1 Corinthians 13 says if we do great things, but treat people poorly, our great things “profit nothing.” The quality of our lives is determined by the depth of love we demonstrate in our relationships. Here are five relationship-busting habits to avoid:
- Regularly Withdrawing Our Heart From Those Who Disappoint Us – “Love is patient” (1 Corinthians 13:4). Immature people and leaders frequently allow themselves to become distant and detached from people who do not meet their expectations. “Husbands, love your wives as Christ loved the church” (Ephesians 5:25). The marriage relationship is an example of how we can live in all relationships. This does not mean we won’t have boundaries in our relationships, but it does mean we are to lean into heart connections and not away from them.
- Talking More Than Listening and Asking Questions – “Let every man be swift to hear, slow to speak, slow to wrath” (James 1:19). Those skilled in relationship seek first to understand before they seek to be understood. We are given two ears and one mouth for a reason. I suggest we use this phrase to ascertain if we are hearing what is intended to be communicated, “I am hearing you say . . . Is that what you are saying?” This will bring a breakthrough in our relationships.
- Giving Your Family and Key Relationships Our Leftovers – In Malachi 1, God rebukes his people for bringing lame and blind animals to sacrifice. They were giving what had little value (their leftovers). I remember as a young church leader when I would walk through the door into my home, the Lord would say to me, “Now your real ministry begins.” He was saying my home assignment was more important than my church assignment. I realized then, as I still do, that if my family and those closest to me do not respect me as being genuine, authentic, and safe, then I need to make some big adjustments in my life and priorities.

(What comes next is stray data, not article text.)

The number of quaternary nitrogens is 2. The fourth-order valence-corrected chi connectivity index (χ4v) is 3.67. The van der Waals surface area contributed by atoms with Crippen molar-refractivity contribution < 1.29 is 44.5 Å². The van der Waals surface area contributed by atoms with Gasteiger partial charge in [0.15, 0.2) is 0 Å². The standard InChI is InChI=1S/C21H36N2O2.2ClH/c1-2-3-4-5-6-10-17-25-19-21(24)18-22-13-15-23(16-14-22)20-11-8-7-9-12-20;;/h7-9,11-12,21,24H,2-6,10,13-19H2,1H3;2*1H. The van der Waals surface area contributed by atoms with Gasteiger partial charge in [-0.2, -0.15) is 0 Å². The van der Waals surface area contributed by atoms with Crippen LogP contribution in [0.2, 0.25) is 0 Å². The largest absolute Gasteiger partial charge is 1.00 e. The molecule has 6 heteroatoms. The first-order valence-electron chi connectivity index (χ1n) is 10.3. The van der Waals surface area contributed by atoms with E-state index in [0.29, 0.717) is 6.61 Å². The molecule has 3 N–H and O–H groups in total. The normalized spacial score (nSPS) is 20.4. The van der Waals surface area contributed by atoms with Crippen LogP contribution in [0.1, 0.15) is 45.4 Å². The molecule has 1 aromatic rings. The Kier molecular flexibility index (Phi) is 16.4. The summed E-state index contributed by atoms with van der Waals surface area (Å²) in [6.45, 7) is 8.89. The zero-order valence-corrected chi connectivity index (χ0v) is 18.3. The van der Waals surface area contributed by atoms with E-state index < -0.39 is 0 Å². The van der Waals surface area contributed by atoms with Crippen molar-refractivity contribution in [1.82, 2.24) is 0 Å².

- Inability to Take Responsibility for Hurt We Bring Into Relationships – I talked with a young woman the other day who shared about the verbal hurt she received from her father and leaders. As I heard this, I thought, “I never want anyone to experience this from me.” Yes, we should commit to becoming a safe person, but we will all make mistakes at some point in how we treat others. If this happens, we will bring healing and trust between us if we say from the heart, “I am so sorry. I was wrong. Please forgive me. Here is my plan so this behavior does not continue in my life.”
- Living by Feelings Instead of Decisions – Both successful people and non-successful people have times of not wanting to do important things (including important commitments), but successful people find a way to do what they do not want to do (but understand they should) There are times in relationships where we “feel” love, but there are also times when we don’t. One of the most important revelations we can receive is understanding love is not just a feeling, but more importantly, it is a decision. Jesus is truly our example in this. “Greater love has no one than this, than to lay down one’s life for his friends” (John 15:13).
As we overcome these negative relational habits and replace them with kindness, forgiveness, sacrifice, listening, vulnerability, laughter, and truthfulness, we will increase the relational health in our lives and in the world. For more on this, please listen to my podcast on this subject here.
ABOUT STEVE BACKLUND
Steve Backlund was a senior pastor for seventeen years before joining the team at Bethel Church in Redding, CA in 2008. Steve is a leader developer, joy activist, a revivalist teacher, and as Senior Associate Director, is a key part of the Global Legacy (a ministry of Bethel Church) leadership team. He travels extensively throughout the world encouraging churches and leaders and has authored a number of books.